Next in the gate was Paul Riccardi's D/SA "Youngmobile" 4-4-2, sponsored by Key Oldsmobile of Warren, Michigan. This was Pauls's first time out with his new 4-4-2 and he was anxious to see how it would run. The 4-4-2's 400 ci.in., 360-horsepower engine had yet to be blueprinted, but was equipped with a set of Mickey Thompson headers. A Hurst Dual-Gate shifter was connected to a Turbo hydro, while a set of Goodyears filled up the rear wheel wells. This car, as well as the F-85, was equipped with the Forced Air Induction System.

The last car to arrive at the track - but far from the least - was the sliver and black Hurst Olds. Immediately everyone in attendance gathered around for their first glimpse of the gargantuan 455 cu.in. engine. This car was the first prototype for 515 vehicles which are now being built at Demmer Tool & Die Company in Lansing, Michigan. The H-O's original design was conceived by Jack "Doc" Watson as a personal car for George Hurst. Oldsmobile liked the car so well that they commissioned Jack Watson to headup the limited production project at Demmer's Plant. Both Watson and Olds hi-perf man Dale Smith were on hand for the tests.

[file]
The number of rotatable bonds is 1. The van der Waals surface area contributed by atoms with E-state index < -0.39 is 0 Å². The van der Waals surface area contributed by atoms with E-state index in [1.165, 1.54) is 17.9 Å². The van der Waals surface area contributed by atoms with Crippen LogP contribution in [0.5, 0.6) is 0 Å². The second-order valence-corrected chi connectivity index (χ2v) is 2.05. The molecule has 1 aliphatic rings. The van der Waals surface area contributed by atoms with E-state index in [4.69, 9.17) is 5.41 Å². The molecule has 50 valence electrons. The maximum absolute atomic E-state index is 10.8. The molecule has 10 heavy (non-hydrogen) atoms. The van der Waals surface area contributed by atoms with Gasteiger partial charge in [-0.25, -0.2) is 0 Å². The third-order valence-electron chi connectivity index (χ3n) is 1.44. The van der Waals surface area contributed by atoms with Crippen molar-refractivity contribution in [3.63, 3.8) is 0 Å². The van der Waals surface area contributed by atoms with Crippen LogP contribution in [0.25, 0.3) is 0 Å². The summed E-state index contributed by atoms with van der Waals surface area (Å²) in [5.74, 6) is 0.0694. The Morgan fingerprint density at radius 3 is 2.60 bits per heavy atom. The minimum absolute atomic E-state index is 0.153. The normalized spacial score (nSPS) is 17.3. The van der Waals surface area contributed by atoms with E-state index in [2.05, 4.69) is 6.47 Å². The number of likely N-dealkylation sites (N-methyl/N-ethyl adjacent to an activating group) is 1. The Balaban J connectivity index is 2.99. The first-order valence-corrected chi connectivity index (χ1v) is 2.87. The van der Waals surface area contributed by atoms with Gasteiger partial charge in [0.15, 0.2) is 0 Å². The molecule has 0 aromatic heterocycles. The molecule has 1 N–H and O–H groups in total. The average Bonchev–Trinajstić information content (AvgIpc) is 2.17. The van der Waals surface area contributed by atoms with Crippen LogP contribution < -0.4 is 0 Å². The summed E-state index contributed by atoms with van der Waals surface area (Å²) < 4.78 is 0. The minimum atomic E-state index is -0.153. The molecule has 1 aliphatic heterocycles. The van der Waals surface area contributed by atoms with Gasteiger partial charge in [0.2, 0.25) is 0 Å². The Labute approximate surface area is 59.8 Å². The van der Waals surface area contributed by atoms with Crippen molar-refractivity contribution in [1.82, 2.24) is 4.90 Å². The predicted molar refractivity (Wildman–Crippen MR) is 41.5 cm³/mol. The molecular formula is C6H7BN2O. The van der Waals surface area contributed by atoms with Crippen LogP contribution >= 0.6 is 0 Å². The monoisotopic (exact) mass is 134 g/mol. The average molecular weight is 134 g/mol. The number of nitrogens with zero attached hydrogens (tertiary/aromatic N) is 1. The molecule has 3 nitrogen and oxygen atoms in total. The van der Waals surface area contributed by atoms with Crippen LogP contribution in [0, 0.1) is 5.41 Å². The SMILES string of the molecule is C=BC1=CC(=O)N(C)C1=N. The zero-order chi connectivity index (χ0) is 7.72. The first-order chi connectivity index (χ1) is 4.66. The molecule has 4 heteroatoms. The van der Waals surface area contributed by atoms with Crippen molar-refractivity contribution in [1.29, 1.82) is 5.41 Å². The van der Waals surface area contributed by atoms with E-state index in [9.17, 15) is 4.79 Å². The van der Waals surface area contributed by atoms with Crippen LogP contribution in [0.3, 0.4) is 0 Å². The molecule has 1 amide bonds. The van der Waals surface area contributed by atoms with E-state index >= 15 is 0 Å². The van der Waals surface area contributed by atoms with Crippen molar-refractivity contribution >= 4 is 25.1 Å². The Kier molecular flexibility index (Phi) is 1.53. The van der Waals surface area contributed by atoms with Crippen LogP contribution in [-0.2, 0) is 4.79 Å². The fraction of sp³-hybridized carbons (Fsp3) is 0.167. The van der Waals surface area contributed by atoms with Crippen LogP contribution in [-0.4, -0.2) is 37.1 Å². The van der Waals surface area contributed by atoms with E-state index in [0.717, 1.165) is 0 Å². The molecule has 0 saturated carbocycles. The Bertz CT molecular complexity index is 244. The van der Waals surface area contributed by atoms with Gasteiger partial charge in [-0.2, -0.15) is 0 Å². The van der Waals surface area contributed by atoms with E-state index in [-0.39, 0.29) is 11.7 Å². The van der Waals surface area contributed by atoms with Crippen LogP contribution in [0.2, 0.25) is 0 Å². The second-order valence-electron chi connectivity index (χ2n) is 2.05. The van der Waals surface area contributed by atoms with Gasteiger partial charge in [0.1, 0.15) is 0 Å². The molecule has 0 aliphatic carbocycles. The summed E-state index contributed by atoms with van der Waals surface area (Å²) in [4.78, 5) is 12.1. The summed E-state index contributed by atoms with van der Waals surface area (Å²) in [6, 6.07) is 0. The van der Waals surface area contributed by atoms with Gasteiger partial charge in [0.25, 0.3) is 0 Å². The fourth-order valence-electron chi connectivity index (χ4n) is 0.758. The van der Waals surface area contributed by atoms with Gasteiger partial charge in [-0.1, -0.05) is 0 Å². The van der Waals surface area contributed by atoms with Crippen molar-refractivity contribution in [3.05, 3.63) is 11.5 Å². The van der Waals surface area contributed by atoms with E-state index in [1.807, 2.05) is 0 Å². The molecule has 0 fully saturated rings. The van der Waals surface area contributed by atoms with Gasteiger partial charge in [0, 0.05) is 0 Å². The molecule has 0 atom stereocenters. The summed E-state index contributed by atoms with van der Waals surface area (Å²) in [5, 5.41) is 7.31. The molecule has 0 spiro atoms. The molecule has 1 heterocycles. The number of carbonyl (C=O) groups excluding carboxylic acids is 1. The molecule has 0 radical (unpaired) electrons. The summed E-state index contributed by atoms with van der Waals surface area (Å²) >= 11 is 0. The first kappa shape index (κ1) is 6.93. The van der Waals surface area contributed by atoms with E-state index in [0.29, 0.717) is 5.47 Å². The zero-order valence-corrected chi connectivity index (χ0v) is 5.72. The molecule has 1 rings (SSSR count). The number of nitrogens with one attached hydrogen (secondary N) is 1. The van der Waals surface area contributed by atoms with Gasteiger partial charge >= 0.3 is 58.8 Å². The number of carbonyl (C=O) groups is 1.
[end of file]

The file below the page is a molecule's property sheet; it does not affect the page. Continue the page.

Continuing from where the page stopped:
The power plant for the H-O is basically a Toronado 455 incher. Special cylinder heads, camshaft, distributor curve and carburetor jetting, as well as standard forced air induction, contribute to the engine's 390-horsepower output. A Turbo Hydromatic transmission is modified for complete manual control through a standard Hurst Dual-Gate shifter. The car incorporates a heavy-duty rearend assembly with a 3.91:1 gear ratio, as well as heavy-duty 4-4-2 suspension and rear stabilizer. Also standard are front wheel disc brakes and Goodyear G70x14 Polyglas tires.

Jack pointed out to us that the H-O that he had brought down was "as delivered" with the exception of the addition of a set of Hooker headers and a pair of Goodyear seven-inch slicks.